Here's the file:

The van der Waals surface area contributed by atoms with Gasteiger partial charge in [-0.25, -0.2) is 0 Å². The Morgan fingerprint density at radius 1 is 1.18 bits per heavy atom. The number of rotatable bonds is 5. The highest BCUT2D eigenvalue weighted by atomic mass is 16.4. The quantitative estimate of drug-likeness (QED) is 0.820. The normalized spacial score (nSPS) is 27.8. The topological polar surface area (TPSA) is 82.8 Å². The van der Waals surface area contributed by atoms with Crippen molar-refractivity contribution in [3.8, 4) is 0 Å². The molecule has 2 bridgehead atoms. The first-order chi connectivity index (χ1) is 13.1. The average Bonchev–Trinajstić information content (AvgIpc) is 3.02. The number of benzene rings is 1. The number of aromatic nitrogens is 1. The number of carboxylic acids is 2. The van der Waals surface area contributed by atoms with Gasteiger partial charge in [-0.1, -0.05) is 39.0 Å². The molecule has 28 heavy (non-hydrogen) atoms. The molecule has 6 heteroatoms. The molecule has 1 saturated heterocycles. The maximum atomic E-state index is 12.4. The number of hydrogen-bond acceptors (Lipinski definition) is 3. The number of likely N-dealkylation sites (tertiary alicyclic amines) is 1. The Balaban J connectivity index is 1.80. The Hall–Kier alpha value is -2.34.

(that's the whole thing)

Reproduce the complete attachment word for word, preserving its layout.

The van der Waals surface area contributed by atoms with Gasteiger partial charge in [-0.25, -0.2) is 0 Å². The Morgan fingerprint density at radius 1 is 1.18 bits per heavy atom. The number of rotatable bonds is 5. The highest BCUT2D eigenvalue weighted by atomic mass is 16.4. The quantitative estimate of drug-likeness (QED) is 0.820. The normalized spacial score (nSPS) is 27.8. The topological polar surface area (TPSA) is 82.8 Å². The van der Waals surface area contributed by atoms with Crippen molar-refractivity contribution in [3.8, 4) is 0 Å². The molecule has 2 bridgehead atoms. The first-order chi connectivity index (χ1) is 13.1. The average Bonchev–Trinajstić information content (AvgIpc) is 3.02. The number of benzene rings is 1. The number of aromatic nitrogens is 1. The number of carboxylic acids is 2. The van der Waals surface area contributed by atoms with Gasteiger partial charge in [-0.1, -0.05) is 39.0 Å². The molecule has 28 heavy (non-hydrogen) atoms. The molecule has 6 heteroatoms. The molecule has 1 saturated heterocycles. The maximum atomic E-state index is 12.4. The number of hydrogen-bond acceptors (Lipinski definition) is 3. The number of likely N-dealkylation sites (tertiary alicyclic amines) is 1. The Balaban J connectivity index is 1.80. The Hall–Kier alpha value is -2.34.